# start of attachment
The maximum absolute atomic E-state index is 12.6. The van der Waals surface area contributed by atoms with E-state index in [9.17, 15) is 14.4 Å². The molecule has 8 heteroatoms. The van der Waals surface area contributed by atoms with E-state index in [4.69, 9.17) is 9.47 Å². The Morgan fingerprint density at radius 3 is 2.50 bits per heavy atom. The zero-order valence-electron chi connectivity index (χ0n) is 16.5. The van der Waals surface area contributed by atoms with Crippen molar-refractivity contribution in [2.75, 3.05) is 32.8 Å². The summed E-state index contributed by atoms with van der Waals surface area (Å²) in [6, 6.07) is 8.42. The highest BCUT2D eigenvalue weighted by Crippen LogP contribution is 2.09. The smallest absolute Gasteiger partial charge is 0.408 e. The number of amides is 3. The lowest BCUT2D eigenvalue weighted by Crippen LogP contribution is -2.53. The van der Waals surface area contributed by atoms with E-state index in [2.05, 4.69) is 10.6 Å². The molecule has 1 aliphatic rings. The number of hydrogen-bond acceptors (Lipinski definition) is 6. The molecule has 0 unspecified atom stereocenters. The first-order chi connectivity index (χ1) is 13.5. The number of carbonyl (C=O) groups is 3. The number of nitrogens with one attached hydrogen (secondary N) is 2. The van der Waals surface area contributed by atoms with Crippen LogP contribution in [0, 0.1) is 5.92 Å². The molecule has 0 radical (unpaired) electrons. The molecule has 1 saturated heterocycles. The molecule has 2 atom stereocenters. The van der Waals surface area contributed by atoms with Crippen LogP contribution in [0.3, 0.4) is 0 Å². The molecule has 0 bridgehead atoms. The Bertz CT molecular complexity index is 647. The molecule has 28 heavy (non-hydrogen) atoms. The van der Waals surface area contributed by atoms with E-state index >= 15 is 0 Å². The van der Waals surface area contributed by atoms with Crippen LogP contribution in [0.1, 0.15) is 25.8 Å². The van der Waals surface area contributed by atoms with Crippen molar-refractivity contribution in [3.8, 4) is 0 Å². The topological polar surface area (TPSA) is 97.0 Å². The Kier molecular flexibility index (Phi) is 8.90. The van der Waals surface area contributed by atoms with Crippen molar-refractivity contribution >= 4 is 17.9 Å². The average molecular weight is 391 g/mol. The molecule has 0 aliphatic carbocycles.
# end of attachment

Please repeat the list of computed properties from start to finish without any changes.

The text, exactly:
The maximum absolute atomic E-state index is 12.6. The van der Waals surface area contributed by atoms with E-state index in [9.17, 15) is 14.4 Å². The molecule has 8 heteroatoms. The van der Waals surface area contributed by atoms with E-state index in [4.69, 9.17) is 9.47 Å². The Morgan fingerprint density at radius 3 is 2.50 bits per heavy atom. The zero-order valence-electron chi connectivity index (χ0n) is 16.5. The van der Waals surface area contributed by atoms with Crippen molar-refractivity contribution in [2.75, 3.05) is 32.8 Å². The summed E-state index contributed by atoms with van der Waals surface area (Å²) in [6, 6.07) is 8.42. The highest BCUT2D eigenvalue weighted by Crippen LogP contribution is 2.09. The smallest absolute Gasteiger partial charge is 0.408 e. The number of amides is 3. The lowest BCUT2D eigenvalue weighted by Crippen LogP contribution is -2.53. The van der Waals surface area contributed by atoms with E-state index in [2.05, 4.69) is 10.6 Å². The molecule has 1 aliphatic rings. The number of hydrogen-bond acceptors (Lipinski definition) is 6. The molecule has 0 unspecified atom stereocenters. The first-order chi connectivity index (χ1) is 13.5. The number of carbonyl (C=O) groups is 3. The number of nitrogens with one attached hydrogen (secondary N) is 2. The van der Waals surface area contributed by atoms with Crippen LogP contribution in [0, 0.1) is 5.92 Å². The molecule has 0 radical (unpaired) electrons. The molecule has 1 saturated heterocycles. The molecule has 2 atom stereocenters. The van der Waals surface area contributed by atoms with Crippen LogP contribution in [0.3, 0.4) is 0 Å². The molecule has 0 bridgehead atoms. The Bertz CT molecular complexity index is 647. The molecule has 28 heavy (non-hydrogen) atoms. The van der Waals surface area contributed by atoms with E-state index >= 15 is 0 Å². The van der Waals surface area contributed by atoms with Crippen LogP contribution in [0.1, 0.15) is 25.8 Å². The van der Waals surface area contributed by atoms with Crippen molar-refractivity contribution in [3.8, 4) is 0 Å². The topological polar surface area (TPSA) is 97.0 Å². The Kier molecular flexibility index (Phi) is 8.90. The van der Waals surface area contributed by atoms with Crippen molar-refractivity contribution >= 4 is 17.9 Å². The average molecular weight is 391 g/mol. The molecule has 0 aliphatic carbocycles.